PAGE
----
Fairmont Mayakoba, Official Site
Fairmont Mayakoba, Five Star Alliance
Phillipe Starck has done it again. After conceiving the Hotel Delano in Miami, Mondrian in LA, and New York’s Asia de Cuba restaurant, the master designer continues to knock our socks off with the extraordinary Faena Hotel + Universe in Buenos Aires. Decadent, lavish, imperial—the hotel is a contemporary, stylish masterpiece housed in a historic building. The hotel’s “Universe” is a sophisticated multifunctional space that includes an intimate library, elegant restaurants, a swimming pool (i.e. poolside-pretty-people-watching), a caberet, spa with hammam, and academy, offering tango and cooking classes. Each of the 105 rooms have river views, revealed behind automatic velvet curtains and Venetian blinds. Instead of a concierge, personal assistant or butler, lucky guests get “Experience Managers”— who organize every minute detail of the guest’s Porteño experience, including tango dancing, antiquing or—for the brave—polo-playing. We’re all about the hotel’s flexible check-in/check-out policy. (Guests check in whenever they want, and are guaranteed a 24-hour stay.) And with the peso still weak, the glam Latin capital is enticingly cheap. Thus living it large-- whether for a few nights, or a few months-- is not tough.
Luxury Travel Magazine just released their list of top new resorts in the Caribbean... Check them out and get tempted.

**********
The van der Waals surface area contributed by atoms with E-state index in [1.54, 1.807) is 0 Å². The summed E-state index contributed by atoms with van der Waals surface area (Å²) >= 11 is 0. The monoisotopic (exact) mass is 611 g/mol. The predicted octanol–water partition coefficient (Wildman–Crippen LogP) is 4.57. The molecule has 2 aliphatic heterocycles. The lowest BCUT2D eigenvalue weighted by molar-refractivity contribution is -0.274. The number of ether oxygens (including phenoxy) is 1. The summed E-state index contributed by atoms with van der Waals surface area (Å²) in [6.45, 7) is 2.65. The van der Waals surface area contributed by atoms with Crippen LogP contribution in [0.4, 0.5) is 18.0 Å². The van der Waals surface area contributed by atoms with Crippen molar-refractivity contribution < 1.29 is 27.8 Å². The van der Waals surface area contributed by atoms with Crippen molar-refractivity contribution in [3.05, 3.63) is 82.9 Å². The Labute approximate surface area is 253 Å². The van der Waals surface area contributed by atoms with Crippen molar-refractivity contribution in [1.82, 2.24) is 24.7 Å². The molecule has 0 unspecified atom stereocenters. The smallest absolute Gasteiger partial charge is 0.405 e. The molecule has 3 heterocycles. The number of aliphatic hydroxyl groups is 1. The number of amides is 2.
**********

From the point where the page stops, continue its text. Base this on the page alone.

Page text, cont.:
When I last visited China’s old Portuguese colony in May 2004, it was sleazy, shady, and—I’ll admit—a teensy bit scarey. Granted, there are plenty of interesting historical sites in the old city—its historic heart full of narrow streets, pastel facades, and Chinese courtyards lined with the signature Portuguese tiles. The East-West cultural exchange is awesome, proudly manifest in the architecture: Chinese temples standing side by side the remnants of the first Christian churches in Asia. But the view from my window in the dated Hotel Lisboa was downright depressing; the casino strip seemed caught in a time warp of aged, cheezy opulence. The hang-out for the dregs of Hong Kong. So I’m amazed by the latest buzz-- that Steve Wynn is scheduled to open a sophisticated hotel and casino in Autumn 2006. Looks like Wynn follows another Vegas based gaming resort. Last year the owner of the Venetian in Vegas opened the US$240 million Sands Macau. Indeed, Time Asia has predicted an explosive gaming boom for Hong Kong’s lesser known neighbor. Is Macau the next luxury hotspot for the world’s highrollers?